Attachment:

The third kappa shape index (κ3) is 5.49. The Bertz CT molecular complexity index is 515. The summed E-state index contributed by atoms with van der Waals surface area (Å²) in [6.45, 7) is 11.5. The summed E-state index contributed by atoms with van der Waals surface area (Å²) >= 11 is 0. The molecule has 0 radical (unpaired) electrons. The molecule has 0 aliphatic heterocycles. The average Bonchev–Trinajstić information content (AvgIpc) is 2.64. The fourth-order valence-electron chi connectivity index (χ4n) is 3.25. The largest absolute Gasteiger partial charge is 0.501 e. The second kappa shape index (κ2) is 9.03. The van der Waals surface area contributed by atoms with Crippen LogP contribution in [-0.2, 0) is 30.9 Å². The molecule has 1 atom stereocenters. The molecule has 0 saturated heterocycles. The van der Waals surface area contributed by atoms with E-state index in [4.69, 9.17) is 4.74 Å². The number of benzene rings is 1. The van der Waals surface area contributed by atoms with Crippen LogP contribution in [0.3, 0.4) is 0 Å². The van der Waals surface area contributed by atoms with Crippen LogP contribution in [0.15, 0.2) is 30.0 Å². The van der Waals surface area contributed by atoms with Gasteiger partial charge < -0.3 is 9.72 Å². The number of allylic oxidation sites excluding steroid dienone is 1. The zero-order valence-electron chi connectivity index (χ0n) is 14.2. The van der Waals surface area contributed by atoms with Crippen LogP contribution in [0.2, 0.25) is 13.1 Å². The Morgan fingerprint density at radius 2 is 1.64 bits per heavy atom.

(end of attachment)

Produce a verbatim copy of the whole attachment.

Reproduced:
The third kappa shape index (κ3) is 5.49. The Bertz CT molecular complexity index is 515. The summed E-state index contributed by atoms with van der Waals surface area (Å²) in [6.45, 7) is 11.5. The summed E-state index contributed by atoms with van der Waals surface area (Å²) >= 11 is 0. The molecule has 0 radical (unpaired) electrons. The molecule has 0 aliphatic heterocycles. The average Bonchev–Trinajstić information content (AvgIpc) is 2.64. The fourth-order valence-electron chi connectivity index (χ4n) is 3.25. The largest absolute Gasteiger partial charge is 0.501 e. The second kappa shape index (κ2) is 9.03. The van der Waals surface area contributed by atoms with Crippen LogP contribution in [-0.2, 0) is 30.9 Å². The molecule has 1 atom stereocenters. The molecule has 0 saturated heterocycles. The van der Waals surface area contributed by atoms with E-state index in [4.69, 9.17) is 4.74 Å². The number of benzene rings is 1. The van der Waals surface area contributed by atoms with Crippen LogP contribution in [0.3, 0.4) is 0 Å². The van der Waals surface area contributed by atoms with Crippen LogP contribution in [0.15, 0.2) is 30.0 Å². The van der Waals surface area contributed by atoms with Gasteiger partial charge < -0.3 is 9.72 Å². The number of allylic oxidation sites excluding steroid dienone is 1. The zero-order valence-electron chi connectivity index (χ0n) is 14.2. The van der Waals surface area contributed by atoms with Crippen LogP contribution in [0.2, 0.25) is 13.1 Å². The Morgan fingerprint density at radius 2 is 1.64 bits per heavy atom.